# Intersection type

In type theory, an intersection type can be allocated to values that can be assigned both the type ${\displaystyle \sigma }$ and the type ${\displaystyle \tau }$. This value can be given the intersection type ${\displaystyle \sigma \cap \tau }$ in an intersection type system.[1] Generally, if the ranges of values of two types overlap, then a value belonging to the intersection of the two ranges can be assigned the intersection type of these two types. Such a value can be safely passed as argument to functions expecting either of the two types. For example, in Java the class Boolean implements both the Serializable and the Comparable interfaces. Therefore, an object of type Boolean can be safely passed to functions expecting an argument of type Serializable and to functions expecting an argument of type Comparable.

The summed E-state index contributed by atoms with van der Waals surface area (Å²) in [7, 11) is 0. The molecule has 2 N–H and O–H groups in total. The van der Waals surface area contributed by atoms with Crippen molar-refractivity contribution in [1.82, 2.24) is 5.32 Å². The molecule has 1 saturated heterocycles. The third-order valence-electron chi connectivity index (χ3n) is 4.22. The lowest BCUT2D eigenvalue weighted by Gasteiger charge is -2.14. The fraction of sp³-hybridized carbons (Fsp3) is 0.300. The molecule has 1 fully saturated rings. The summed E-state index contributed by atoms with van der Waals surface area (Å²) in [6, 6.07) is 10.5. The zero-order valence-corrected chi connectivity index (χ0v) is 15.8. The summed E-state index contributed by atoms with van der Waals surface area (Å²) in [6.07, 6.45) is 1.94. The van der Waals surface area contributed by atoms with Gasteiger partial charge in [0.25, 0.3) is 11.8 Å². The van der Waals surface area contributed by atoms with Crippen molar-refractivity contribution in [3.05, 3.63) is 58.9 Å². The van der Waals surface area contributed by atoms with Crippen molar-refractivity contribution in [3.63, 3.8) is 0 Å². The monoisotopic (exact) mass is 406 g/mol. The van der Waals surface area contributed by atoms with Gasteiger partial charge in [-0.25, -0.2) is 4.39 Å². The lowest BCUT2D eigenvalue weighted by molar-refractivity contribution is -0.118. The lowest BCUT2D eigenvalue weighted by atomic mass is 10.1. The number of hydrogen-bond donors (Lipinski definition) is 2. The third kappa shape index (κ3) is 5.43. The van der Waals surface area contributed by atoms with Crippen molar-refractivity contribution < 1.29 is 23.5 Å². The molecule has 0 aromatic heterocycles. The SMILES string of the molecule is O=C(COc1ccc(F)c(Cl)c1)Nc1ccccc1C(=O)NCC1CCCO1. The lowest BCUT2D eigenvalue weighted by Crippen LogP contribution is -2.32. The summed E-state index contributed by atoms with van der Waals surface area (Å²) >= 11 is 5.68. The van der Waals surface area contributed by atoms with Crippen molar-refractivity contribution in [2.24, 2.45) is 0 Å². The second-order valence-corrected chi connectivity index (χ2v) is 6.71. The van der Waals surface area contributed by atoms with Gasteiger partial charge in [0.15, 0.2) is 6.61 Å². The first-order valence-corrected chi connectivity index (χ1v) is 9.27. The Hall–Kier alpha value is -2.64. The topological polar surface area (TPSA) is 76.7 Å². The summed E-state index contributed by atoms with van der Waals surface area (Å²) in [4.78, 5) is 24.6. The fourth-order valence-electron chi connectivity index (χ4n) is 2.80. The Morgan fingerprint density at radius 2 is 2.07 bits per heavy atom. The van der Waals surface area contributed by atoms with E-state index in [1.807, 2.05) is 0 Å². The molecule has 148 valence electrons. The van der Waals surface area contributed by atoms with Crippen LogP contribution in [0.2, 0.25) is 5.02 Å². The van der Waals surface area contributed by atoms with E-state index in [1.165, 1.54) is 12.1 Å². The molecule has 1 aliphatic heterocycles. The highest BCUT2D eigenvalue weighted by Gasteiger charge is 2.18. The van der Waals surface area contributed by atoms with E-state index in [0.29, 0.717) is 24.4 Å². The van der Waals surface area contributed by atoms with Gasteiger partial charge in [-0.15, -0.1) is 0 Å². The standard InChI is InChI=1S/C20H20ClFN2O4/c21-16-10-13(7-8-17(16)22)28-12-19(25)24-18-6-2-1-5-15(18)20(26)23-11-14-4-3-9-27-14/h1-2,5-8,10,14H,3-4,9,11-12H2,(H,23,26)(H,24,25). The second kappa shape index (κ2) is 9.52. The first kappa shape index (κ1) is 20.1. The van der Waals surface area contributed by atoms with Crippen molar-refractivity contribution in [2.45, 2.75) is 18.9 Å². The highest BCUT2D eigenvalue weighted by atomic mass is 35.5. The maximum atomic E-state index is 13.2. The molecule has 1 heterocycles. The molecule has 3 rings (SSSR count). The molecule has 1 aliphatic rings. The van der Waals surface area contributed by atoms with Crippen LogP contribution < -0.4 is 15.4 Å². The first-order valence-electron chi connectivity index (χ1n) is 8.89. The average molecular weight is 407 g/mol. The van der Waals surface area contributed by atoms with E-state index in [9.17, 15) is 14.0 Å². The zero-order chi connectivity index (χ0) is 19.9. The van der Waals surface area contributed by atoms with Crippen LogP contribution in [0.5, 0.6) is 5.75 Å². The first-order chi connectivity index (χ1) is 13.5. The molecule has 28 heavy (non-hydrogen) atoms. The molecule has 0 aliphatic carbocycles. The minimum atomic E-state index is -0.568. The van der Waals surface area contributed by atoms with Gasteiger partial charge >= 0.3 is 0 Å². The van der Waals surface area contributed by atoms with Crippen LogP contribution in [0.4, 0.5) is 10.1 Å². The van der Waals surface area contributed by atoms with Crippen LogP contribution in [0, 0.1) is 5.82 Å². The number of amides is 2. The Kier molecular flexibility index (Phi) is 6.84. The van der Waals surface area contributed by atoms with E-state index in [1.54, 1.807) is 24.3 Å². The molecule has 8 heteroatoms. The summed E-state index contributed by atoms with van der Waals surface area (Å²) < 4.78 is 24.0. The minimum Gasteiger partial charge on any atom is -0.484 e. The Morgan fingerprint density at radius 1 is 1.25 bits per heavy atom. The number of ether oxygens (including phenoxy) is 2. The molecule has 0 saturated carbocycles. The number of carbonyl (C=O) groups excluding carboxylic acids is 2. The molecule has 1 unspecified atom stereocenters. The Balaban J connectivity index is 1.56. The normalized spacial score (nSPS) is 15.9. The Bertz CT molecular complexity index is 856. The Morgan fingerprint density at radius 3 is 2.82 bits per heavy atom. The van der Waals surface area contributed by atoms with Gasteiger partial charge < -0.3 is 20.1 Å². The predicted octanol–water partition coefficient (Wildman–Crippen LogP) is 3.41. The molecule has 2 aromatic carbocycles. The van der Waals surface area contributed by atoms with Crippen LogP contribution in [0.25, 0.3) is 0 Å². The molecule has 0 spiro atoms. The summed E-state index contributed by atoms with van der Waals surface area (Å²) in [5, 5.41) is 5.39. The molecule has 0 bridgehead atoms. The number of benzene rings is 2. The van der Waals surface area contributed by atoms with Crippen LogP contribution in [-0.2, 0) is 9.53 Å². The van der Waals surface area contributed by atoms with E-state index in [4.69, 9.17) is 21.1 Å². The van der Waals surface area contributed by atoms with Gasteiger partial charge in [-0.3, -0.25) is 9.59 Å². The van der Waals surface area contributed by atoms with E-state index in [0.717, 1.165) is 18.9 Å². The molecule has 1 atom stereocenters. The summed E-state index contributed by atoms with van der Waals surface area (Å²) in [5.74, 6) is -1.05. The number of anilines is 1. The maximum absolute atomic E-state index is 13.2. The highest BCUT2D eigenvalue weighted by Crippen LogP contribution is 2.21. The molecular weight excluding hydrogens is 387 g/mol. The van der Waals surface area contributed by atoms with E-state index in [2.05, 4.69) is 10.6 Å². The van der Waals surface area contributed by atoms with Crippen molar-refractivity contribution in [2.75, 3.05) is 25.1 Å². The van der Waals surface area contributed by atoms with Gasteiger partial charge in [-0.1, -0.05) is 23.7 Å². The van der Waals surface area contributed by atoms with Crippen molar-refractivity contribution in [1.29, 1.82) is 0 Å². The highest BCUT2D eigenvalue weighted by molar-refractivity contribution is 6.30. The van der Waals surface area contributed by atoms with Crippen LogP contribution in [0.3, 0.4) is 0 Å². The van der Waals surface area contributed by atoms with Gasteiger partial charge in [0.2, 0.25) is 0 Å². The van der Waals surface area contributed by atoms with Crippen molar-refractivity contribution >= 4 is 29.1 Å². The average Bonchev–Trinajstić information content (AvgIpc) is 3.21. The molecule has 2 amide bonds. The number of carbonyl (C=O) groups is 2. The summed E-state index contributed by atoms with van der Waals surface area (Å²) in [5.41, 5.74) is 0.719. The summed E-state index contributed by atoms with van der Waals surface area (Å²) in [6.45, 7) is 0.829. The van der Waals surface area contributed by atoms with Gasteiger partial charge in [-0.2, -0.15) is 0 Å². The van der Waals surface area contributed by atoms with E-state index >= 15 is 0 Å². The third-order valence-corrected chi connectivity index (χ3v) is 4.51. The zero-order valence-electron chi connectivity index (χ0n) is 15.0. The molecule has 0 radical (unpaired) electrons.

Intersection types are composite data types. Similar to product types, they are used to assign several types to an object. However, product types are assigned to tuples, so that each tuple element is assigned a particular product type component. In comparison, underlying objects of intersection types are not necessarily composite. A restricted form of intersection types are refinement types.

Intersection types are useful for describing overloaded functions.[2] For example, if number => number is the type of function taking a number as an argument and returning a number, and string => string is the type of function taking a string as an argument and returning a string, then the intersection of these two types can be used to describe (overloaded) functions that do one or the other, based on what type of input they are given.